In chopped up, cruddy conditions, I’ve found that the Custom X is still quite damp for a fully cambered board considering how snappy and responsive it is and how much edge hold it provides. In fact, the Custom X is on the top of my list for freeriding in any sort of conditions. But to be clear, the board needs to be ridden fast, especially when conditions are soft (in order to get the board to plane), and it isn’t very forgiving.
Powder / Soft Snow Performance
In flatter terrain and deep snow, the Custom X’s fully cambered profile and stiff flex won’t do you many favors. It’s not a board I would take to Japan, for example, as it can feel like a bit of a submarine in deep powder in low angle terrain. At slower speeds, it takes a lot more leg and body work to get the Custom X to stay afloat in powder than a board with a rockered profile.
But if you’re riding steep terrain, the Custom X performs well in powder. With speed, the board planes up well and has the same snappy, powerful feel and the ability to drive big, powerful turns that it does on firm snow and groomers. For fast, aggressive lines in the Alps or AK, I think the Custom X is right at home.
The board’s stiff profile inspires confidence on big airs, but again, it requires you to be on on your game. I need to ride fast and stay balanced over the board on landings, as leaning too far forward or back will likely result in a fall. Unlike some rockered boards, the Custom X won’t let you save off-kilter landings very easily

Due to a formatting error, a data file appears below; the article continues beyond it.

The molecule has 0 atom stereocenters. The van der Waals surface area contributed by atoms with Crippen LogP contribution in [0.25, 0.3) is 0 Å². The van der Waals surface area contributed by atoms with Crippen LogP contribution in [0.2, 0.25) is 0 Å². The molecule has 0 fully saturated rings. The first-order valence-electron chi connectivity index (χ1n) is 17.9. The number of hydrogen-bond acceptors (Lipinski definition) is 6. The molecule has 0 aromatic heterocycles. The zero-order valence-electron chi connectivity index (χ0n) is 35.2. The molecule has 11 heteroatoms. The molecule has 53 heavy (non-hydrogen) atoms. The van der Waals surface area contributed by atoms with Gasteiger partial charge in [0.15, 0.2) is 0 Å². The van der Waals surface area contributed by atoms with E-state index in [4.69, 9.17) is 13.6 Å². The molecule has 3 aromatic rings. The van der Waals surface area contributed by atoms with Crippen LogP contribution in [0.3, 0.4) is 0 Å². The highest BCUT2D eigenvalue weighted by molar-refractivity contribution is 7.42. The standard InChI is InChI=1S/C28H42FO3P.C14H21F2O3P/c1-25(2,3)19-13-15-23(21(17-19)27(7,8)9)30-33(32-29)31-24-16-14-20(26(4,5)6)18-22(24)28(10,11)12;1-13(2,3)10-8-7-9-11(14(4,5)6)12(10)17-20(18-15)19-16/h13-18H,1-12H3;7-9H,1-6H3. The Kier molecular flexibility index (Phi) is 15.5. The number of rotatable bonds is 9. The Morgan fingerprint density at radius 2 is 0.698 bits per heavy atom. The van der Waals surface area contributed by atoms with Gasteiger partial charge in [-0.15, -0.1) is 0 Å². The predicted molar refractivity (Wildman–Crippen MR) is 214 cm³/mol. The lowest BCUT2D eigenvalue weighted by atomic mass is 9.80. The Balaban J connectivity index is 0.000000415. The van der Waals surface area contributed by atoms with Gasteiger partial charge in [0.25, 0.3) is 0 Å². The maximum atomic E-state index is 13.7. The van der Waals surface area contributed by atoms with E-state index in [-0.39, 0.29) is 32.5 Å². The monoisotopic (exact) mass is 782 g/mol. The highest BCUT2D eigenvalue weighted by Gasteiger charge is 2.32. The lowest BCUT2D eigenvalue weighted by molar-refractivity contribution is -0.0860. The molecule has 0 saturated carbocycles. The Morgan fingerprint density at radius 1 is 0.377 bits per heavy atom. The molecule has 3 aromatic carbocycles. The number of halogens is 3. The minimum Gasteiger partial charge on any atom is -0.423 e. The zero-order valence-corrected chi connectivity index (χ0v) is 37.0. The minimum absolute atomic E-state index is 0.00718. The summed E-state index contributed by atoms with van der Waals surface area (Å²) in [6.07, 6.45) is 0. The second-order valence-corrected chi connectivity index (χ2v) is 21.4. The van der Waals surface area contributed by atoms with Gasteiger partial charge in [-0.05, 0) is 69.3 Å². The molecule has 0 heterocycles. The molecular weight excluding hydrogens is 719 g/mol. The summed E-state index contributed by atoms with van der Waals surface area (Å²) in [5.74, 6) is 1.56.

Given its flex and directional shape, the Custom X isn’t much of a freestyle board. Riding switch is still possible, even though the board has a longer nose and slightly shorter tail, but pressing rails and butters can be a real challenge.
If I sized down to a 160cm length, the Custom X might be a bit easier on jibs, but it’s still not a board that’s particularly well suited for a jibby, playful style of riding. The Custom X is very poppy, but not very playful.
Having said that, most of Burton’s pipe team rides the Custom X, given it’s precision, edge hold, snap and pop.
If you don’t think the Custom X will suit your riding style, and you want something a bit more forgiving and playful, I would check out the Burton Custom. The Custom is similar to the Custom X in many respects (it’s also fully cambered), but it has a softer flex pattern that’s more freestyle-focused.
I would also check out Jed Doane’s review of the Burton Antler. I have yet to ride the Antler myself, but I believe it would perform better in lower angle pow and be better suited for jibbing/spinning around the mountain than the Custom X.
The Antler Features Burton’s more playful “Flying V” rocker/camber profile, has a softer flex overall, and as Jed says in his review, is still “capable of riding steep, technical terrain, as long as the rider looks at that terrain as a playground rather than a freeway.”
If you’re looking for a powerful board for riding big lines at high speeds, and also want a board that offers great edge hold and snap in firm conditions, I’d give some serious consideration to the Burton Custom X. And if you are an aspiring pipe jockey, the board could help you take your game to the next level, too.